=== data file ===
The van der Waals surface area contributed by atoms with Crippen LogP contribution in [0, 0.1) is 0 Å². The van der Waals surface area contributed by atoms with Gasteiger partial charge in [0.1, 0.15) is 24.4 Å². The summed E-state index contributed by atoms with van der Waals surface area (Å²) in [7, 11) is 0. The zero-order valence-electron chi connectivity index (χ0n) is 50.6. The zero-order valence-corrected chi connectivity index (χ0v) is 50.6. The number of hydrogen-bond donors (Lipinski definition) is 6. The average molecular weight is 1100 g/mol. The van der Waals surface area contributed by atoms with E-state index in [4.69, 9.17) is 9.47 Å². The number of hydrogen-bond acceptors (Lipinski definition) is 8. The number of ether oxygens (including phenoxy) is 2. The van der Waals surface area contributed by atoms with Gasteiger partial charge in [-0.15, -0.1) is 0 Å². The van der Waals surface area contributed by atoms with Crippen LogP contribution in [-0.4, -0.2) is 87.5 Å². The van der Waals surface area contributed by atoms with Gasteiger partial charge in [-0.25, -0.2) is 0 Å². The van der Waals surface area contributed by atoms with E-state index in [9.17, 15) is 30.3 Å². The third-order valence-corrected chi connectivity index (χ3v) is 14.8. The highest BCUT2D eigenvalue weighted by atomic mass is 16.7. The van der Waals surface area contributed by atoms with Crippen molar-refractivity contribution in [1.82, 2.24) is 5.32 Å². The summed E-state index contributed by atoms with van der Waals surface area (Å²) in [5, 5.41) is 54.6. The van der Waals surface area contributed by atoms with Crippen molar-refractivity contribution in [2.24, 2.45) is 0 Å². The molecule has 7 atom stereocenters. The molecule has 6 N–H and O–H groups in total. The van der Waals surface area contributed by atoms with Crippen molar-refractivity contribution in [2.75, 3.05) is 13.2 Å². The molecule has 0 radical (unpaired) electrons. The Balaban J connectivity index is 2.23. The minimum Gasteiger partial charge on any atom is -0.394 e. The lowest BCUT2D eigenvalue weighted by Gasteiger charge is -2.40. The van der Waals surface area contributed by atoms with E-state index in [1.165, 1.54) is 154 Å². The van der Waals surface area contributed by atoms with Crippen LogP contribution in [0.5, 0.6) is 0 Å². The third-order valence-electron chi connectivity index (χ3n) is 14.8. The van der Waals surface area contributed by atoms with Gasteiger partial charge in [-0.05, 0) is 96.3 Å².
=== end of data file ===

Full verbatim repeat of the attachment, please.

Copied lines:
The van der Waals surface area contributed by atoms with Crippen LogP contribution in [0, 0.1) is 0 Å². The van der Waals surface area contributed by atoms with Gasteiger partial charge in [0.1, 0.15) is 24.4 Å². The summed E-state index contributed by atoms with van der Waals surface area (Å²) in [7, 11) is 0. The zero-order valence-electron chi connectivity index (χ0n) is 50.6. The zero-order valence-corrected chi connectivity index (χ0v) is 50.6. The number of hydrogen-bond donors (Lipinski definition) is 6. The average molecular weight is 1100 g/mol. The van der Waals surface area contributed by atoms with E-state index in [4.69, 9.17) is 9.47 Å². The number of hydrogen-bond acceptors (Lipinski definition) is 8. The number of ether oxygens (including phenoxy) is 2. The van der Waals surface area contributed by atoms with Gasteiger partial charge in [-0.15, -0.1) is 0 Å². The van der Waals surface area contributed by atoms with Crippen LogP contribution in [-0.4, -0.2) is 87.5 Å². The van der Waals surface area contributed by atoms with Gasteiger partial charge in [-0.25, -0.2) is 0 Å². The van der Waals surface area contributed by atoms with E-state index in [9.17, 15) is 30.3 Å². The third-order valence-corrected chi connectivity index (χ3v) is 14.8. The highest BCUT2D eigenvalue weighted by atomic mass is 16.7. The van der Waals surface area contributed by atoms with Crippen molar-refractivity contribution in [1.82, 2.24) is 5.32 Å². The summed E-state index contributed by atoms with van der Waals surface area (Å²) in [5, 5.41) is 54.6. The van der Waals surface area contributed by atoms with Crippen molar-refractivity contribution in [2.24, 2.45) is 0 Å². The molecule has 7 atom stereocenters. The molecule has 6 N–H and O–H groups in total. The van der Waals surface area contributed by atoms with Crippen molar-refractivity contribution in [2.75, 3.05) is 13.2 Å². The molecule has 0 radical (unpaired) electrons. The Balaban J connectivity index is 2.23. The minimum Gasteiger partial charge on any atom is -0.394 e. The lowest BCUT2D eigenvalue weighted by Gasteiger charge is -2.40. The van der Waals surface area contributed by atoms with E-state index in [1.165, 1.54) is 154 Å². The van der Waals surface area contributed by atoms with Crippen LogP contribution in [0.5, 0.6) is 0 Å². The third-order valence-electron chi connectivity index (χ3n) is 14.8. The van der Waals surface area contributed by atoms with Gasteiger partial charge in [-0.05, 0) is 96.3 Å².